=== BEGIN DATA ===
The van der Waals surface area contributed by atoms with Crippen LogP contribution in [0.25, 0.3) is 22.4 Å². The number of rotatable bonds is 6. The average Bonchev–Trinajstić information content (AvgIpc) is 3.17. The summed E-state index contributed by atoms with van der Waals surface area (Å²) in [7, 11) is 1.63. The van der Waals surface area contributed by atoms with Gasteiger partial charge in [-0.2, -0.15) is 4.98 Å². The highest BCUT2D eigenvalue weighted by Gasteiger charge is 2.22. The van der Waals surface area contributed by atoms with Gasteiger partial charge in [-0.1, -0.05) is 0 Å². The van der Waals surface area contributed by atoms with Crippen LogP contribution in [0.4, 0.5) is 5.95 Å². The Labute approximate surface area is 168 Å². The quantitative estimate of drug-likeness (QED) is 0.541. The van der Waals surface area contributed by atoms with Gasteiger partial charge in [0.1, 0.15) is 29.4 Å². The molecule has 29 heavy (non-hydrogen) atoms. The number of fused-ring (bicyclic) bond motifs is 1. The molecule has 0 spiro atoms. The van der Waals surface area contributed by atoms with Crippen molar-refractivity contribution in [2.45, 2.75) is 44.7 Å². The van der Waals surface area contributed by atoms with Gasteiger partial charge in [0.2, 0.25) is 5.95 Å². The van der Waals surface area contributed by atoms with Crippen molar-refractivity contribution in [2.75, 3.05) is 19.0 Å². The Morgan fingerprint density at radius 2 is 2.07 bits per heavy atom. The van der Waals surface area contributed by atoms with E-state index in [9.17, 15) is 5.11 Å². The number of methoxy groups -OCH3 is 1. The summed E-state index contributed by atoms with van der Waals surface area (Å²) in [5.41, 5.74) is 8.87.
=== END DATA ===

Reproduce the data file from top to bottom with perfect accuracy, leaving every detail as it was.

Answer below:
The van der Waals surface area contributed by atoms with Crippen LogP contribution in [0.25, 0.3) is 22.4 Å². The number of rotatable bonds is 6. The average Bonchev–Trinajstić information content (AvgIpc) is 3.17. The summed E-state index contributed by atoms with van der Waals surface area (Å²) in [7, 11) is 1.63. The van der Waals surface area contributed by atoms with Gasteiger partial charge in [-0.2, -0.15) is 4.98 Å². The highest BCUT2D eigenvalue weighted by Gasteiger charge is 2.22. The van der Waals surface area contributed by atoms with Gasteiger partial charge in [-0.1, -0.05) is 0 Å². The van der Waals surface area contributed by atoms with Crippen LogP contribution in [0.4, 0.5) is 5.95 Å². The Labute approximate surface area is 168 Å². The quantitative estimate of drug-likeness (QED) is 0.541. The van der Waals surface area contributed by atoms with Gasteiger partial charge in [0.1, 0.15) is 29.4 Å². The molecule has 29 heavy (non-hydrogen) atoms. The number of fused-ring (bicyclic) bond motifs is 1. The molecule has 0 spiro atoms. The van der Waals surface area contributed by atoms with Crippen molar-refractivity contribution in [2.45, 2.75) is 44.7 Å². The van der Waals surface area contributed by atoms with Gasteiger partial charge in [0.2, 0.25) is 5.95 Å². The van der Waals surface area contributed by atoms with Crippen molar-refractivity contribution in [2.75, 3.05) is 19.0 Å². The Morgan fingerprint density at radius 2 is 2.07 bits per heavy atom. The van der Waals surface area contributed by atoms with E-state index in [9.17, 15) is 5.11 Å². The number of methoxy groups -OCH3 is 1. The summed E-state index contributed by atoms with van der Waals surface area (Å²) in [5.41, 5.74) is 8.87.